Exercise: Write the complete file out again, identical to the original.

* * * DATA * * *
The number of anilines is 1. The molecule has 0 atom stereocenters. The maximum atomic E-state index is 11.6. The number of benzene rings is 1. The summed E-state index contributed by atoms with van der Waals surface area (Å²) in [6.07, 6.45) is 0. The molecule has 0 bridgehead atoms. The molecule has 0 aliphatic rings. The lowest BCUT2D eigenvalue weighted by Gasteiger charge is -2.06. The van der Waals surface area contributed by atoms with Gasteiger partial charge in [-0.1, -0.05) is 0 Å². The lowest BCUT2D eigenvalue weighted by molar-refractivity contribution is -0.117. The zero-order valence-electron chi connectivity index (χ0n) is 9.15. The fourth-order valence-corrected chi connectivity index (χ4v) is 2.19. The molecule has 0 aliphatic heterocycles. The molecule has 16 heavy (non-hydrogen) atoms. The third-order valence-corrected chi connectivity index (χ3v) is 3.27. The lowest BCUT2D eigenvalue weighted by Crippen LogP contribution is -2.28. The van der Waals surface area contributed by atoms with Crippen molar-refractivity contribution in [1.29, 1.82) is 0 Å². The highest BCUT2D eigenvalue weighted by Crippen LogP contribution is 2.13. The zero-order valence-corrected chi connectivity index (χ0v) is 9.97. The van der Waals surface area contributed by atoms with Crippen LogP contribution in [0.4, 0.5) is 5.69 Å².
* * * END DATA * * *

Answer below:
The number of anilines is 1. The molecule has 0 atom stereocenters. The maximum atomic E-state index is 11.6. The number of benzene rings is 1. The summed E-state index contributed by atoms with van der Waals surface area (Å²) in [6.07, 6.45) is 0. The molecule has 0 bridgehead atoms. The molecule has 0 aliphatic rings. The lowest BCUT2D eigenvalue weighted by Gasteiger charge is -2.06. The van der Waals surface area contributed by atoms with Gasteiger partial charge in [-0.1, -0.05) is 0 Å². The lowest BCUT2D eigenvalue weighted by molar-refractivity contribution is -0.117. The zero-order valence-electron chi connectivity index (χ0n) is 9.15. The fourth-order valence-corrected chi connectivity index (χ4v) is 2.19. The molecule has 0 aliphatic heterocycles. The molecule has 16 heavy (non-hydrogen) atoms. The third-order valence-corrected chi connectivity index (χ3v) is 3.27. The lowest BCUT2D eigenvalue weighted by Crippen LogP contribution is -2.28. The van der Waals surface area contributed by atoms with Crippen molar-refractivity contribution in [1.29, 1.82) is 0 Å². The highest BCUT2D eigenvalue weighted by Crippen LogP contribution is 2.13. The zero-order valence-corrected chi connectivity index (χ0v) is 9.97. The van der Waals surface area contributed by atoms with Crippen LogP contribution in [0.4, 0.5) is 5.69 Å².